I have a corporation electrical business and a sole proprietor with a different business name and would like to keep the name of the sole business and used the same corporate name
Are these the same businesses using 2 names, or 2 different businesses using 2 names? It's not a good idea for 2 businesses to share the use of a business name, since the liabilities of one will affect the profits of the other (and vice versa), and it also can be an accounting and trademark nightmare for two different businesses to operate under the same corporation.
Your query is unclear about you're trying to do, try rephrasing, or seeing a corporate lawyer who you can explain everything to.
Disclaimer: Please note that this answer does not constitute legal advice, and should not be relied on, since each state has different laws, each situation is fact specific, and it is impossible to evaluate a legal problem without a comprehensive consultation and review of all the facts and documents at issue. This answer does not create an attorney-client relationship.
I agree with my colleague that the intent of your question is not clear.
I suspect you *might* be asking whether a fictitious business name (DBA) that you have been using as a sole proprietor can be assigned to your corporation (presumably because you no longer need to use it as a sole proprietor).
If that is the case, you should find the post at the link below helpful.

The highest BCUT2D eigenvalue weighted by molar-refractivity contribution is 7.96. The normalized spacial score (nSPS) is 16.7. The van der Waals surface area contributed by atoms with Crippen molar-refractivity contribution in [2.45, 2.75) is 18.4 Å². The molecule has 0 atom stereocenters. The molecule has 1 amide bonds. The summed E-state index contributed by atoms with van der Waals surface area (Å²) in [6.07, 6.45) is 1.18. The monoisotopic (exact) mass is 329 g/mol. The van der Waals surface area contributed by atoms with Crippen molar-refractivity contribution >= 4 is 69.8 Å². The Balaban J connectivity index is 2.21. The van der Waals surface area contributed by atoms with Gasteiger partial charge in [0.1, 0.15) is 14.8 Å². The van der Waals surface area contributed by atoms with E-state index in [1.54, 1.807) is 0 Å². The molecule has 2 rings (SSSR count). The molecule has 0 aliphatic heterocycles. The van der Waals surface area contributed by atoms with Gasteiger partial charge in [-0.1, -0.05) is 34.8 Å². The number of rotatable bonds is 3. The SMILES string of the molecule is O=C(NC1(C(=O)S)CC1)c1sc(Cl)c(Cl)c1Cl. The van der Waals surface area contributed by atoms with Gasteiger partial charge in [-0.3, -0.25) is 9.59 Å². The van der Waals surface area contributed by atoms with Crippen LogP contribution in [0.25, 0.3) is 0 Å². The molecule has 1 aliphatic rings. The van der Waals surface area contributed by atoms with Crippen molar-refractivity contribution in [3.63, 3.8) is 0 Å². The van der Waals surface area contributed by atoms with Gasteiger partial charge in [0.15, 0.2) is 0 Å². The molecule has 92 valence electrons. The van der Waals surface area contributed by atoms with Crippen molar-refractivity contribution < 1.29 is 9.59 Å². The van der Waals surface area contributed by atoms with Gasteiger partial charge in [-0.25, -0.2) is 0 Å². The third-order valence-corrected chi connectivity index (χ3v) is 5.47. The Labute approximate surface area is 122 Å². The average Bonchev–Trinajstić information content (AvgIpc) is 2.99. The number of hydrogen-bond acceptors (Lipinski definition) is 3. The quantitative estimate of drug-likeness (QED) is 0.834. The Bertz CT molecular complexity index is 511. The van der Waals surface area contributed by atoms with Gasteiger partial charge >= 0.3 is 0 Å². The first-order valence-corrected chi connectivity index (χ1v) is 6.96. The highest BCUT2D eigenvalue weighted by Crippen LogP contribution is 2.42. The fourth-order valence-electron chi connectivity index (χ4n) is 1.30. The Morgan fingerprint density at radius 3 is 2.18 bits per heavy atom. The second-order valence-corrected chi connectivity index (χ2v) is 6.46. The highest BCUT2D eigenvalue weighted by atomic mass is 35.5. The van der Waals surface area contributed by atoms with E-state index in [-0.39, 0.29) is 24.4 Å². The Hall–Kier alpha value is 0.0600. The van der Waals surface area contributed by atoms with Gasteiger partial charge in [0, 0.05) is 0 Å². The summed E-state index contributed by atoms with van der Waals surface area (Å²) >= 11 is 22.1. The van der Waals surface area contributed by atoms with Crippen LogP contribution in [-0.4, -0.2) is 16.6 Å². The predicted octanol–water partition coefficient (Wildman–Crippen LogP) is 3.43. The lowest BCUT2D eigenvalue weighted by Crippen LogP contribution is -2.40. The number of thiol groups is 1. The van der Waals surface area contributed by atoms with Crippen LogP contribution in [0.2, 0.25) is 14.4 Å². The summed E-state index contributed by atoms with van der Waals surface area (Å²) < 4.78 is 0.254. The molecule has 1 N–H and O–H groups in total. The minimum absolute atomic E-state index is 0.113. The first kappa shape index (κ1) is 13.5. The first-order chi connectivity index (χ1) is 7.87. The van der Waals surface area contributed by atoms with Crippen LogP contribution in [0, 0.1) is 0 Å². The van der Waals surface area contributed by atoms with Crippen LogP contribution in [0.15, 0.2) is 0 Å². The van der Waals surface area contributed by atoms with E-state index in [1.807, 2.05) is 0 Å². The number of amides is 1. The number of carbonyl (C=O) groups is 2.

Disclaimer: This post does not constitute legal advice and does not establish an attorney-client relationship.
I agree with Mr. Schultz, and think you will find is blog post helpful. I would add, that your corp or business entity can have multiple DBA's of FBN's but you really ought to consider your purpose, because others have stated you could be creating an accounting and nightmare. Likewise, you are likely to experience problems if you or the corp gets into problem with a liability. If you do business using the corp name, but treat the activity as a sole prop activity, the corp can be liable. Further, if the corp sustains a liability using the sole prop name you could be liable and the limited liability protections of doing business as a corp could be out the window. There are volumes of information on piercing the corporate veil, reverse peircing, and the "alter ego" analysis. If you are not going to have an attorney assist you, you should at a minimum review these principles.
Best of luck!
This answer is provided for academic purposes and the asker is encouraged to speak directly with an attorney on their matter.